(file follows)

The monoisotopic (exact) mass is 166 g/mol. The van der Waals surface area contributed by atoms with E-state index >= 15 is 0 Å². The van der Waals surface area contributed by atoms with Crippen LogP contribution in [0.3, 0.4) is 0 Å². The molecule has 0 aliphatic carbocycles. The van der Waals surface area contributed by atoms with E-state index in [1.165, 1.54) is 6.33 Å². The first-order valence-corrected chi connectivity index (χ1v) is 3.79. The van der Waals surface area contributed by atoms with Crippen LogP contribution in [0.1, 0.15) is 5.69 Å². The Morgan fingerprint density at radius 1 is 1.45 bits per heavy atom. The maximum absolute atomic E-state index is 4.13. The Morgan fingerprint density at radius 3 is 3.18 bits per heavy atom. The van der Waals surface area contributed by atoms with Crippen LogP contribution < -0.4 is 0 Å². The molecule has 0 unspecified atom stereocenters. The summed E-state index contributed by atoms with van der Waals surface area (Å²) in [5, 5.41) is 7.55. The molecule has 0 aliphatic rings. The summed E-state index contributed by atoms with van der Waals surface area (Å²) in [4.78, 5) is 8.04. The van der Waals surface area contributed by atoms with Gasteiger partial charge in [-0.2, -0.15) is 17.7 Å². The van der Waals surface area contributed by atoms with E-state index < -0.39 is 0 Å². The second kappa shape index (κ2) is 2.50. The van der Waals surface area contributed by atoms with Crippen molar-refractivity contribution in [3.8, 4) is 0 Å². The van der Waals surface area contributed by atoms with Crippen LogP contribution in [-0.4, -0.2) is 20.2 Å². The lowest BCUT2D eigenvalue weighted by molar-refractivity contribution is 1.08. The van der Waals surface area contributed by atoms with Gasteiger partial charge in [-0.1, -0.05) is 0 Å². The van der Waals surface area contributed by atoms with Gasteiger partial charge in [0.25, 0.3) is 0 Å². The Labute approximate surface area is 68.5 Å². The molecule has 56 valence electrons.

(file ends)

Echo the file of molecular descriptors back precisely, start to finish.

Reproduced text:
The monoisotopic (exact) mass is 166 g/mol. The van der Waals surface area contributed by atoms with E-state index >= 15 is 0 Å². The van der Waals surface area contributed by atoms with Crippen LogP contribution in [0.3, 0.4) is 0 Å². The molecule has 0 aliphatic carbocycles. The van der Waals surface area contributed by atoms with E-state index in [1.165, 1.54) is 6.33 Å². The first-order valence-corrected chi connectivity index (χ1v) is 3.79. The van der Waals surface area contributed by atoms with Crippen LogP contribution in [0.1, 0.15) is 5.69 Å². The Morgan fingerprint density at radius 1 is 1.45 bits per heavy atom. The maximum absolute atomic E-state index is 4.13. The Morgan fingerprint density at radius 3 is 3.18 bits per heavy atom. The van der Waals surface area contributed by atoms with Crippen LogP contribution < -0.4 is 0 Å². The molecule has 0 unspecified atom stereocenters. The summed E-state index contributed by atoms with van der Waals surface area (Å²) in [5, 5.41) is 7.55. The molecule has 0 aliphatic rings. The summed E-state index contributed by atoms with van der Waals surface area (Å²) in [4.78, 5) is 8.04. The van der Waals surface area contributed by atoms with Gasteiger partial charge in [-0.2, -0.15) is 17.7 Å². The van der Waals surface area contributed by atoms with E-state index < -0.39 is 0 Å². The second kappa shape index (κ2) is 2.50. The van der Waals surface area contributed by atoms with Crippen molar-refractivity contribution in [3.8, 4) is 0 Å². The van der Waals surface area contributed by atoms with Crippen LogP contribution in [-0.4, -0.2) is 20.2 Å². The lowest BCUT2D eigenvalue weighted by molar-refractivity contribution is 1.08. The van der Waals surface area contributed by atoms with Gasteiger partial charge in [-0.1, -0.05) is 0 Å². The van der Waals surface area contributed by atoms with Gasteiger partial charge in [0.25, 0.3) is 0 Å². The Labute approximate surface area is 68.5 Å². The molecule has 56 valence electrons.